Covid recovered people need only one dose of vaccine: AIG Study
The study concluded that the single dose of vaccine does offer protection and creates the immune memory required to fight the virus
HYDERABAD: A study conducted by the Asian Institute of Gastroenterology (AIG) during the second wave of Covid-19 pandemic found that higher antibody response was observed in healthcare workers who were given one dose of Covishield. The study was published in the International Journal of Infectious Diseases.
To understand the immune response of the vaccine and creation of antibodies, the study was conducted in 280 healthcare workers who were previously infected with Covid-19. Of them, 131 suffered from mild to moderate disease and 50 required hospitalisation. All the 131 were seropositive and 149 were seronegative prior to the first dose of vaccine. They got the jab between January 16 and February 5, 2021, and the study found that they were protected during the second wave.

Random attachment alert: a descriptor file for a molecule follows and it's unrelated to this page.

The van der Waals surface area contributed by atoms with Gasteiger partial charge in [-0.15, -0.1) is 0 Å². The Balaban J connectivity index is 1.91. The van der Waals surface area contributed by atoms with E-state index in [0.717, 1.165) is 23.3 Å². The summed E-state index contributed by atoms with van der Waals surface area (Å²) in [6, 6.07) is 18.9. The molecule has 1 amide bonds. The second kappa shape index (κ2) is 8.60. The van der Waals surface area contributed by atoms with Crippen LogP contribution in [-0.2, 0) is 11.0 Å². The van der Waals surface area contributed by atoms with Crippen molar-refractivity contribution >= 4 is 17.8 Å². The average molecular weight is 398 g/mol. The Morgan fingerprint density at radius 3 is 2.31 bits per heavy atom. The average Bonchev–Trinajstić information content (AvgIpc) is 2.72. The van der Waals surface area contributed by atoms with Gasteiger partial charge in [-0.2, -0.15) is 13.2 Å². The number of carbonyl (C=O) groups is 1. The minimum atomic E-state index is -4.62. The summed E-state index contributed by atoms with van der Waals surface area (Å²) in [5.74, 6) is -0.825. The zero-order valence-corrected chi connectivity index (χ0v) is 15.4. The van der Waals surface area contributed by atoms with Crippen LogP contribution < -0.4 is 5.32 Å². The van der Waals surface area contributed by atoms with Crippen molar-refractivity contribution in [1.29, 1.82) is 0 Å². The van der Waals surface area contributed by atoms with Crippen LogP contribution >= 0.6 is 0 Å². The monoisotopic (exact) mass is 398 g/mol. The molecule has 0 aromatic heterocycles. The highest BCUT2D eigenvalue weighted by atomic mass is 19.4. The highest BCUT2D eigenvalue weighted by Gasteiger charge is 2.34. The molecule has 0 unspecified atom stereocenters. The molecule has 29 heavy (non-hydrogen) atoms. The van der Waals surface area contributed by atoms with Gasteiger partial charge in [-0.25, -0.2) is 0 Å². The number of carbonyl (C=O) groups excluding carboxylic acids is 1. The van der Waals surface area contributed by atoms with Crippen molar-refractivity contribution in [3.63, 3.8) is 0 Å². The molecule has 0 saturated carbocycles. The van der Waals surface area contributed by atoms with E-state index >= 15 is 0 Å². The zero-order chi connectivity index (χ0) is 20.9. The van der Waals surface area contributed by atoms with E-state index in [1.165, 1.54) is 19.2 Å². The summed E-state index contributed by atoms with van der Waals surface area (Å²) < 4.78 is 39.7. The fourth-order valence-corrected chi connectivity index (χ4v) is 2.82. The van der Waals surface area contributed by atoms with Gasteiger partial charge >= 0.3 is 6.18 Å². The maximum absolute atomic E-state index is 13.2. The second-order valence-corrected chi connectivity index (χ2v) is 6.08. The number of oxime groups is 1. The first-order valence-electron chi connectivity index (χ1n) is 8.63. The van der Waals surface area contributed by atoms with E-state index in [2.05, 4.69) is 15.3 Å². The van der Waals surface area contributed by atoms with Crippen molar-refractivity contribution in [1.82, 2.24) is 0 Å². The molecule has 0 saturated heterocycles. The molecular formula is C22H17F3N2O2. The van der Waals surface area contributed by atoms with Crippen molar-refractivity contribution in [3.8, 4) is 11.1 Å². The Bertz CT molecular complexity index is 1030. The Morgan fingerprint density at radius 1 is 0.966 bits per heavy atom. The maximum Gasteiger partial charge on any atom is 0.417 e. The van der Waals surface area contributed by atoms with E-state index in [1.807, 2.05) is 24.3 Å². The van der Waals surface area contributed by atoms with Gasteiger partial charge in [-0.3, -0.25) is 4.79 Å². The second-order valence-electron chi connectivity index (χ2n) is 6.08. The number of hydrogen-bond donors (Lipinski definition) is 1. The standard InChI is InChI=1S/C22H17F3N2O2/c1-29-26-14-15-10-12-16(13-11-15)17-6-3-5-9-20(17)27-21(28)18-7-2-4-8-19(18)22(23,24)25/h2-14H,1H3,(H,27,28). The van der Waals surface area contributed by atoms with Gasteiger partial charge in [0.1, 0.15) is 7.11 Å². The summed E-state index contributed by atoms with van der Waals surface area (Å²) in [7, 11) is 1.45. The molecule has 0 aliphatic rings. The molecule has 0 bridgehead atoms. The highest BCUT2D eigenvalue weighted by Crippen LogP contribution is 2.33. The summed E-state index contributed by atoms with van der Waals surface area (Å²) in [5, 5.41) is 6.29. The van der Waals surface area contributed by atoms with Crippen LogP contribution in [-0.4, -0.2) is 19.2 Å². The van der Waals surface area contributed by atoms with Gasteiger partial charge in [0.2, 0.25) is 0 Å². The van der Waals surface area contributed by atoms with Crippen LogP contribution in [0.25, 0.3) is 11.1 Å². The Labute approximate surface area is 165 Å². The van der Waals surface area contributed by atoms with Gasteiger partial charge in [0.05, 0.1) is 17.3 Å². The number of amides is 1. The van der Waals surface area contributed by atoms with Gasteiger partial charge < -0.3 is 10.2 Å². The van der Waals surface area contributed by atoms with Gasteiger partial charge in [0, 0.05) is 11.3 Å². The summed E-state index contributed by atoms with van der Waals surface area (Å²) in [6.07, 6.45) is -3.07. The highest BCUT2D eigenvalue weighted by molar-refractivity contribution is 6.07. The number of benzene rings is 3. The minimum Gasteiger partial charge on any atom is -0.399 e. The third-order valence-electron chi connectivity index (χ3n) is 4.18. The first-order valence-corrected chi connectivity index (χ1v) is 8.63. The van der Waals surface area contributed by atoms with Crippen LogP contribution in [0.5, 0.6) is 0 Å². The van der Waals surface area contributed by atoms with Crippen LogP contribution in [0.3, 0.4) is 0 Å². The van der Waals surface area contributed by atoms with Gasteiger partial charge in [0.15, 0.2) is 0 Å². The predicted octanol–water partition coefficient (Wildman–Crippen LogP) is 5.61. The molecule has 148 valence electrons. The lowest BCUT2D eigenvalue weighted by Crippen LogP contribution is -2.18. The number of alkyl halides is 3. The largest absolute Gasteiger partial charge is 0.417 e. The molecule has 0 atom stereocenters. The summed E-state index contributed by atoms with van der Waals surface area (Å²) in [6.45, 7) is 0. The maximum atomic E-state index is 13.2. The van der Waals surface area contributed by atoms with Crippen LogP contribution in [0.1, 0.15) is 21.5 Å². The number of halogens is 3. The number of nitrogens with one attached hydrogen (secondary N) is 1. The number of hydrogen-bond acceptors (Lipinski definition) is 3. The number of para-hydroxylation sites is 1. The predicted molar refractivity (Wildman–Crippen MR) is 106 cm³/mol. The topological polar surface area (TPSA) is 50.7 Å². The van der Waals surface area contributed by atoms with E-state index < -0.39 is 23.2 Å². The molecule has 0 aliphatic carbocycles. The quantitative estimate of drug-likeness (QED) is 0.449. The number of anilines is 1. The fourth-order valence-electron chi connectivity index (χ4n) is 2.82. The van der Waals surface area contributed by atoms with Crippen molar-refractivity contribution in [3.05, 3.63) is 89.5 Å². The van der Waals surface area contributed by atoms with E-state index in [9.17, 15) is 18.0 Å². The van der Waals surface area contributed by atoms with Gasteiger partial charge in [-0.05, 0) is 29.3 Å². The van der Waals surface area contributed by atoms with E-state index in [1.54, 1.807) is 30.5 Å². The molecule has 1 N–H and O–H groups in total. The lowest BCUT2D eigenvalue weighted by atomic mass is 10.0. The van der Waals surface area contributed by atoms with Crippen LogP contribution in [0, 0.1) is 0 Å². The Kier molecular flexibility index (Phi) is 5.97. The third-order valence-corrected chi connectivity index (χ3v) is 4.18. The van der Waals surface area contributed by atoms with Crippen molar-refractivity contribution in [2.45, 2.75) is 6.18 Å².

Those infected and recovered were in the age group of 20 to 58 years in males and 19 to 53 years in females. Those who were not infected and took the vaccine were in the age group of 18 to 58 years in males and 18 to 60 years in females.
Comparing the antibodies in both the groups, the study found that there was a significantly higher response in antibodies in those who were already infected. This means that the immune memory in the human body to protect from the virus is high in recovered patients.
The study concluded that the single dose of vaccine does offer protection and creates the immune memory required to fight the virus. Among those who were not infected, there is generation of antibodies but it is comparatively lesser when compared to those who were infected.
Commenting on the impact that this study can have on the overall vaccine administration strategy, Dr D. Nageshwar Reddy, chairman, AIG Hospitals and one of the co-authors in the study, said, “The results show that people who got infected with Covid-19 need not take two doses of vaccine yet as a single dose can develop robust antibody and memory cell response. This will significantly help at a time when there’s a shortage of vaccines in the country and more people can be covered using the saved doses.”
Dr Reddy says that once we have a large number of people vaccinated, we will be achieving herd immunity and at that time a second dose can be administered. He insists that at this point, the vaccine strategy must be directed at the distribution and inclusion of maximum people for a single dose.